Adidas Is Hiring More Than 2,800 New Employees This Year

Adidas just announced a major hiring goal for 2022 despite labor shortages across the industry.

The German giant said on Wednesday that it is looking to hire 2,800 new employees this year across 307 locations in 47 countries. More than 800 of these roles will be based in Germany and more than 900 are roles will be in Adidas retail stores. More than 500 positions will be in digital, IT and data & analytics and more than 50 will be for apprenticeships and dual study programs.

More than 800 of these roles will be based in the U.S., with 130 based in Adidas’ Portland, Oregon headquarters. Adidas currently employs close to 62,000 people, with 7,700 people in Germany.

“We want to set standards as an employer,” said Adidas’ executive board member responsible for human resources, Amanda Rajkumar. “Adidas is an employer like no other, and we go above and beyond every day to create an attractive working environment for our employees. adidas is fantastic, and I can only encourage those interested to apply.”

The hiring push comes as employers across different industries struggle to fill open roles. Across retail, this labor shortage has made it difficult for some companies to keep stores staffed.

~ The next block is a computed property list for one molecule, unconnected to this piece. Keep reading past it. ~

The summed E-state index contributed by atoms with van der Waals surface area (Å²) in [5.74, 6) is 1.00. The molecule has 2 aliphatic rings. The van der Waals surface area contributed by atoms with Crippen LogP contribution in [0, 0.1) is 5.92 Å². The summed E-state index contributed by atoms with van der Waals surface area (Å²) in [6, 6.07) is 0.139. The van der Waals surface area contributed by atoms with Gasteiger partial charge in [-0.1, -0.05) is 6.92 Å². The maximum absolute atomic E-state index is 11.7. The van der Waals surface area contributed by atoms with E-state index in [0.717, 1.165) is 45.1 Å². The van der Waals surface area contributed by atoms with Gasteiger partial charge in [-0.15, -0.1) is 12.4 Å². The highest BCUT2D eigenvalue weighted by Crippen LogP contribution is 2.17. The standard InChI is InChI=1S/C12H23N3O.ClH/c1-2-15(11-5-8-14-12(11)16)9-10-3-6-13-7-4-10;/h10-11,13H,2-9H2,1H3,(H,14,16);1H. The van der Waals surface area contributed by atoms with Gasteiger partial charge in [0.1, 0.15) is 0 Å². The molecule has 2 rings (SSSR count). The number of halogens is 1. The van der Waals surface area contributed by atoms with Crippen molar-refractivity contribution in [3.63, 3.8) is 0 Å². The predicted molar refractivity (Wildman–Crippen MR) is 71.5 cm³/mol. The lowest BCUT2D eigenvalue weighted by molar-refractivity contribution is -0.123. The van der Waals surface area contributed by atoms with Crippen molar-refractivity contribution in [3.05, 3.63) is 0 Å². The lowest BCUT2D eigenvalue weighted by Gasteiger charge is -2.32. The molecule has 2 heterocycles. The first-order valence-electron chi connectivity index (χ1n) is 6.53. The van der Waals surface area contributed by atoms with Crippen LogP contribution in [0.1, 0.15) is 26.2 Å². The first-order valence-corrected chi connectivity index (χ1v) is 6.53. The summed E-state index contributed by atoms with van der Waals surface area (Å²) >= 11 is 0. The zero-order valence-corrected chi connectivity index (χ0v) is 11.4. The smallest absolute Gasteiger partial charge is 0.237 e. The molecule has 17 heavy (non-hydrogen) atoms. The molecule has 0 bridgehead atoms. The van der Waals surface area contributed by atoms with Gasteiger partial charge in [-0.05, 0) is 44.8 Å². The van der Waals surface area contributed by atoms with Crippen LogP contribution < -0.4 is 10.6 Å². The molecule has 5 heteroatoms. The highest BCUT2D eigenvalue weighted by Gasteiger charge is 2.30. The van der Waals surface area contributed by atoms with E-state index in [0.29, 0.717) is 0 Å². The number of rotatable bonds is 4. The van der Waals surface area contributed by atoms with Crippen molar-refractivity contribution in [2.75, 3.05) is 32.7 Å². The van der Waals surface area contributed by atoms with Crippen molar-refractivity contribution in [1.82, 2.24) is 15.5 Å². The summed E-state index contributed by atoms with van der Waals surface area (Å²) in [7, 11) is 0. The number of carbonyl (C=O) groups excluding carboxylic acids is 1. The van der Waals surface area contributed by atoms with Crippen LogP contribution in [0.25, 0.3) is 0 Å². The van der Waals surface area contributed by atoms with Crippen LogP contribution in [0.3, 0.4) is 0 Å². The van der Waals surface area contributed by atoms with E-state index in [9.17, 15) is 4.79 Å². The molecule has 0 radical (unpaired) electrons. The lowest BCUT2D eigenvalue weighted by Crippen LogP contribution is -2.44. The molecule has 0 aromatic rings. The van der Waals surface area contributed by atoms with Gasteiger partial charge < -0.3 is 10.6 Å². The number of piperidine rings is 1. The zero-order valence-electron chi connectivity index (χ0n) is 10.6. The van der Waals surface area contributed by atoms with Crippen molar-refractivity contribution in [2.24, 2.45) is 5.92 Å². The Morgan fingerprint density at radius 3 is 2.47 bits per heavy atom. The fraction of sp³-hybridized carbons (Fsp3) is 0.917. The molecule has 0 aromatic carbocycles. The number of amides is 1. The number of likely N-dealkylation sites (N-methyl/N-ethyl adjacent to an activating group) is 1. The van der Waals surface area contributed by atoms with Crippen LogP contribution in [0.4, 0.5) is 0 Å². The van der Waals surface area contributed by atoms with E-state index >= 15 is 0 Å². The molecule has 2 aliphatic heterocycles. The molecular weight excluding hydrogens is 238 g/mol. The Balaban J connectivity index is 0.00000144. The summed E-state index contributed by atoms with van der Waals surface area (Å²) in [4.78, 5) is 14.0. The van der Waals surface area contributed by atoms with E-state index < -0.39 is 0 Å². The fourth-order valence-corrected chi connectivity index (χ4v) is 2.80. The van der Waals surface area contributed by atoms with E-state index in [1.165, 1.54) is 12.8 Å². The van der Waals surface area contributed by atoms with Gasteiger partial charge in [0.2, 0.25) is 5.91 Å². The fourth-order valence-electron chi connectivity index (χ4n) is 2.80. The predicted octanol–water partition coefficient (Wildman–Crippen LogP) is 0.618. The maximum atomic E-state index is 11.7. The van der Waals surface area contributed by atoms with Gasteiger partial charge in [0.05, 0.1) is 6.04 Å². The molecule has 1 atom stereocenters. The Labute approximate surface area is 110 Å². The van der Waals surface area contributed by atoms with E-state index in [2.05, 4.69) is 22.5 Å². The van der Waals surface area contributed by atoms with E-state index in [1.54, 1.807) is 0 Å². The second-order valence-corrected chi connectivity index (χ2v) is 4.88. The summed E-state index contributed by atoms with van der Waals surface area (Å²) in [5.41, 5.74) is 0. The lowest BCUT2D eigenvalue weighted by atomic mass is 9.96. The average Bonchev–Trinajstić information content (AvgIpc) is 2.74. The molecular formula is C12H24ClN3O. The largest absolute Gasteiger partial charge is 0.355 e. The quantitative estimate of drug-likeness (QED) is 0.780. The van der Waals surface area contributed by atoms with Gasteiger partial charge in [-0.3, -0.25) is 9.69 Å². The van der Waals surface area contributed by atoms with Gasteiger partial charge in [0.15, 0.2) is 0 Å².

A record 4.5 million Americans quit their jobs in November at a rate of 3%. In retail, about 686,000 quit their jobs, a rate of 4.4%. Also in November, retail employment declined by 20,000 jobs across general merchandise stores, clothing accessories stores, and sporting goods, hobby, book, and music stores.

In general, a reluctance for workers to return to stressful retail jobs with low pay and unreliable hours has led to a major labor shortage across the retail industry. To attract and retain talent, some retailers have introduced increased pay, benefits and sign-on bonuses and have held hiring events to attract enough workers to meet consumer demand.

At the same time, impacts from the Omicron variant are also impacting employment. Almost 8.8 million people did not go to work between Dec. 29 and Jan. 10 because they were sick or caring for someone who was sick with COVID-19 symptoms, Census Bureau data showed.

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